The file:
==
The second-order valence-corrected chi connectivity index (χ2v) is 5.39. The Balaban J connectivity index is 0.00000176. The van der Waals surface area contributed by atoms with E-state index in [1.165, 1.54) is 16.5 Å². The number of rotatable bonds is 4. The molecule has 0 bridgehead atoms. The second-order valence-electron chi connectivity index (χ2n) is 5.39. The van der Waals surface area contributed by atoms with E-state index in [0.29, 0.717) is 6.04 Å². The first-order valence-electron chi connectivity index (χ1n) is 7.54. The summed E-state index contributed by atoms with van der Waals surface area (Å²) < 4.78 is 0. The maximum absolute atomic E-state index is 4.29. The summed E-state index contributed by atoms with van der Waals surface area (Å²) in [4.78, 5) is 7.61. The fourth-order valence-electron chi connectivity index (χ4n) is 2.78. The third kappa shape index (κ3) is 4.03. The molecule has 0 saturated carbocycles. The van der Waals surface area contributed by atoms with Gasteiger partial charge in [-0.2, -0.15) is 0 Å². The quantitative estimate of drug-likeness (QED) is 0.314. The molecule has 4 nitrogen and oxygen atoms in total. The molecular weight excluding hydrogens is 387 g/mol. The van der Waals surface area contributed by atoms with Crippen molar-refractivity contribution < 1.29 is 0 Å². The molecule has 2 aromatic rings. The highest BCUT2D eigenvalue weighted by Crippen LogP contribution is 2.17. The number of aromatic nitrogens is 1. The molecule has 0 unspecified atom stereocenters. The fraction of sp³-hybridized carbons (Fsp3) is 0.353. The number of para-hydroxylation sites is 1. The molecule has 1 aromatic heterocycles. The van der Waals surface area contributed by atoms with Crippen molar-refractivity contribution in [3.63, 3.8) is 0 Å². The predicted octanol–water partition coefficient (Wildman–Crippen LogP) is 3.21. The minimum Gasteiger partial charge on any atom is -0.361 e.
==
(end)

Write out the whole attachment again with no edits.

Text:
The second-order valence-corrected chi connectivity index (χ2v) is 5.39. The Balaban J connectivity index is 0.00000176. The van der Waals surface area contributed by atoms with E-state index in [1.165, 1.54) is 16.5 Å². The number of rotatable bonds is 4. The molecule has 0 bridgehead atoms. The second-order valence-electron chi connectivity index (χ2n) is 5.39. The van der Waals surface area contributed by atoms with E-state index in [0.29, 0.717) is 6.04 Å². The first-order valence-electron chi connectivity index (χ1n) is 7.54. The summed E-state index contributed by atoms with van der Waals surface area (Å²) < 4.78 is 0. The maximum absolute atomic E-state index is 4.29. The summed E-state index contributed by atoms with van der Waals surface area (Å²) in [4.78, 5) is 7.61. The fourth-order valence-electron chi connectivity index (χ4n) is 2.78. The third kappa shape index (κ3) is 4.03. The molecule has 0 saturated carbocycles. The van der Waals surface area contributed by atoms with Gasteiger partial charge in [-0.2, -0.15) is 0 Å². The quantitative estimate of drug-likeness (QED) is 0.314. The molecule has 4 nitrogen and oxygen atoms in total. The molecular weight excluding hydrogens is 387 g/mol. The van der Waals surface area contributed by atoms with Crippen molar-refractivity contribution < 1.29 is 0 Å². The molecule has 2 aromatic rings. The highest BCUT2D eigenvalue weighted by Crippen LogP contribution is 2.17. The number of aromatic nitrogens is 1. The molecule has 0 unspecified atom stereocenters. The fraction of sp³-hybridized carbons (Fsp3) is 0.353. The number of para-hydroxylation sites is 1. The molecule has 1 aromatic heterocycles. The van der Waals surface area contributed by atoms with Crippen molar-refractivity contribution in [3.63, 3.8) is 0 Å². The predicted octanol–water partition coefficient (Wildman–Crippen LogP) is 3.21. The minimum Gasteiger partial charge on any atom is -0.361 e.